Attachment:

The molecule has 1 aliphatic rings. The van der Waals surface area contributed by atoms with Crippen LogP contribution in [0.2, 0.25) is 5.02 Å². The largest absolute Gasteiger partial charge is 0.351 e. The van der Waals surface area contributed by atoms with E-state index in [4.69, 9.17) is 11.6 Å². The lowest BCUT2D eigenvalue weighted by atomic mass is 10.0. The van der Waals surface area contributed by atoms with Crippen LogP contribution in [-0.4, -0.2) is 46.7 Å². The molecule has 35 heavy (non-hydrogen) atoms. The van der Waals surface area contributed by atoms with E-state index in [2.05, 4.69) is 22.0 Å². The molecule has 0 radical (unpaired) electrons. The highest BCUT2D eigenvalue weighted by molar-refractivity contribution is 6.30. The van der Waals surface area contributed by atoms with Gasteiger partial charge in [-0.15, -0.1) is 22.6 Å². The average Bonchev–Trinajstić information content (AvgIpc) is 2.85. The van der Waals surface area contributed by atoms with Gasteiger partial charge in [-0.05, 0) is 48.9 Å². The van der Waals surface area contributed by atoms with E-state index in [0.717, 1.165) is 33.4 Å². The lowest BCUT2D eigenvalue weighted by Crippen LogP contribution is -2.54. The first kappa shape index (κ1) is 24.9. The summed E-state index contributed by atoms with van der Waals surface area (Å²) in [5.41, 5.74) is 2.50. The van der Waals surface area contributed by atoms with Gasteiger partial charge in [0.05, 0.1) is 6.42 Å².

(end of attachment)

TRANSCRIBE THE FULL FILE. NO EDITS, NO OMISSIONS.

The molecule has 1 aliphatic rings. The van der Waals surface area contributed by atoms with Crippen LogP contribution in [0.2, 0.25) is 5.02 Å². The largest absolute Gasteiger partial charge is 0.351 e. The van der Waals surface area contributed by atoms with E-state index in [4.69, 9.17) is 11.6 Å². The lowest BCUT2D eigenvalue weighted by atomic mass is 10.0. The van der Waals surface area contributed by atoms with Crippen LogP contribution in [-0.4, -0.2) is 46.7 Å². The molecule has 35 heavy (non-hydrogen) atoms. The van der Waals surface area contributed by atoms with E-state index in [2.05, 4.69) is 22.0 Å². The molecule has 0 radical (unpaired) electrons. The highest BCUT2D eigenvalue weighted by molar-refractivity contribution is 6.30. The van der Waals surface area contributed by atoms with Gasteiger partial charge in [-0.15, -0.1) is 22.6 Å². The average Bonchev–Trinajstić information content (AvgIpc) is 2.85. The van der Waals surface area contributed by atoms with Gasteiger partial charge in [-0.05, 0) is 48.9 Å². The van der Waals surface area contributed by atoms with E-state index in [0.717, 1.165) is 33.4 Å². The lowest BCUT2D eigenvalue weighted by Crippen LogP contribution is -2.54. The first kappa shape index (κ1) is 24.9. The summed E-state index contributed by atoms with van der Waals surface area (Å²) in [5.41, 5.74) is 2.50. The van der Waals surface area contributed by atoms with Gasteiger partial charge in [0.05, 0.1) is 6.42 Å².